Agreeing to Disagree: US and Europe Deeply Divided on Austerity
The visit of US Treasury Secretary Jacob Lew to Europe this week has highlighted the deep trans-Atlantic divide over Brussels' austerity-driven response to the euro crisis. Washington would like to see measures to stimulate growth. But none are likely to be forthcoming.
New US Treasury Secretary Jacob Lew's trip through Europe this week has been advertised as a chance for him to get to know his counterparts in Brussels and capitals across the euro zone. But while smiles have been plentiful thus far, the visit has primarily served to highlight the deep philosophical gulf dividing the trans-Atlantic partners.
"As we continue to address many of our long-term challenges, our economy's strength remains sensitive to events beyond our shores," he said in a press conference following his Tuesday meeting with German Finance Minister Wolfgang Schäuble. "We have an immense stake in a prosperous Europe."
Lew seemed disinclined to go further in Berlin, preferring instead to emphasize areas of agreement between the US and Europe. But his message was clear. He had spelled it out on Monday in Brussels, saying, "I was particularly interested in our European partners' plans to strengthen sources of demand at a time of rising unemployment."
More Negative News
Rarely will a visiting diplomat be more direct. Washington, Lew was implying, strongly believes that far-reaching austerity plans adopted by many countries in the euro zone in response to the four-year-old crisis are to blame for the Continent's moribund economy.
As if to underline the concern, more negative news was forthcoming on Tuesday when Germany's Federal Statistical Office announced that German exports -- the key driver of the country's economy -- fell further than expected in February. Trade abroad fell 1.5 percent from January and 2.8 percent in comparison to February 2012. Tellingly, the greatest drop was in exports to other euro-zone member states, a reduction of 4.1 percent relative to last February.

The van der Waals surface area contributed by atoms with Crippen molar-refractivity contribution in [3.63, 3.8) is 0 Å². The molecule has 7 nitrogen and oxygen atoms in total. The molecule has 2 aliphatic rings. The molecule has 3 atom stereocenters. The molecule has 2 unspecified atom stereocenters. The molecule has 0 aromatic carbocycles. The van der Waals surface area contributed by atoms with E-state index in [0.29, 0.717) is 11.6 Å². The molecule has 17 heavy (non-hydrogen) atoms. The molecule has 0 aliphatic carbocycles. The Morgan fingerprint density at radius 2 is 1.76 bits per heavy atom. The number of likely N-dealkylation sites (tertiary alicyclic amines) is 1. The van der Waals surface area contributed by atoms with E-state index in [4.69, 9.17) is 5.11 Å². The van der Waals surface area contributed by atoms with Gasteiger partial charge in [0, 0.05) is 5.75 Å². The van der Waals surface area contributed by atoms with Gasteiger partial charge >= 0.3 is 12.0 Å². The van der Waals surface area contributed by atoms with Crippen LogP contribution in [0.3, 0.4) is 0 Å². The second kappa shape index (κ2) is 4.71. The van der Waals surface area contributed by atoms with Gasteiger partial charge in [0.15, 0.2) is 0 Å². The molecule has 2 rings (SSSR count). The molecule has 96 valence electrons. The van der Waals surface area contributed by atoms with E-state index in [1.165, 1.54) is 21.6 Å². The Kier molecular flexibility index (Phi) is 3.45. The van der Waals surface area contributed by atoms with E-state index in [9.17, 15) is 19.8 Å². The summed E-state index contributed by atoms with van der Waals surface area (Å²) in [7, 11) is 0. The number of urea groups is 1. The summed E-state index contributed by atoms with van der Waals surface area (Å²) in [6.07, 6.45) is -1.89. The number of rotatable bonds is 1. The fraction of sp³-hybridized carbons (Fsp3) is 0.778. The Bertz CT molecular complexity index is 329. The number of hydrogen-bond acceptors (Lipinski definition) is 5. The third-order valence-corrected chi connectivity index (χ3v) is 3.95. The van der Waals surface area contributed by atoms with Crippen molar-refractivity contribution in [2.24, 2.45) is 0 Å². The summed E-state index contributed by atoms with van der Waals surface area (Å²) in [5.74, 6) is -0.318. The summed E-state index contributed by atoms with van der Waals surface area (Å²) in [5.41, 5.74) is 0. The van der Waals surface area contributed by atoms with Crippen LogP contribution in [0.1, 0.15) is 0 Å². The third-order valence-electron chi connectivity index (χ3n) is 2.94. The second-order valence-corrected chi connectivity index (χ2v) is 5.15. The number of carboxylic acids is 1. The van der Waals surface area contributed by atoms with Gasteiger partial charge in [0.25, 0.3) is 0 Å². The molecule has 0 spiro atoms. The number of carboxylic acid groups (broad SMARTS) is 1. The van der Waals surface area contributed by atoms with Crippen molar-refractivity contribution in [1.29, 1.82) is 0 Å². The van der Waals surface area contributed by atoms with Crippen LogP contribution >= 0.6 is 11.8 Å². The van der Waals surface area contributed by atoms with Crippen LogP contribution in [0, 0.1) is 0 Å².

Despite the strong message from Washington, however, Europe has made abundantly clear this week that it has no intention of straying from the path of austerity. European Council President Herman Van Rompuy, who met with Lew on Monday, acknowledged that there "is a vivid debate about fiscal policy and the pace of fiscal consolidation" between Europe and the US.
But, he added: "The European economies face a high level of debt, deep structural medium-term challenges and short-term economic headwinds that we need to confront. There is no room for complacency."
Events over the weekend would seem to underline the earnest talk from Brussels. Last Friday, Portugal's highest court threw out the country's budget due to what it found were excessive cuts to compensation packages for public servants, specifically reductions to holiday bonuses and other perks. The ruling sent the government of Prime Minister Pedro Passos Coelho scrambling to make cuts elsewhere to plug the 1.3 billion budgetary hole torn open by the court ruling.
Searching for Commonalities
It also sent European leaders searching for their whips. "Any departure from the (austerity) program's objectives, or their re-negotiation, would in fact neutralize the efforts already made and achieved by the Portuguese citizens, namely the growing investor confidence in Portugal, and prolong the difficulties from the adjustment," read a European Commission statement issued on Sunday.
German Finance Minister Schäuble also urged the Portuguese government to quickly find a solution, demanding on Monday morning that Lisbon pass further measures to ensure budgetary targets are met.
Still, he did allow himself one apparent criticism of his host. "The driver for economic growth has got to be consumer demand," he said, echoing the message of his predecessor Timothy Geithner. "Policies to help to encourage consumer demand in countries that have the capacity would be helpful."
Lew, almost certainly, was referring to Germany. Schäuble, however, was unperturbed. Economic stimulus and budgetary consolidation, he said, were not mutually exclusive. In other words, the trans-Atlantic disagreement isn't likely to be resolved any time soon.
cgh -- with wire reports
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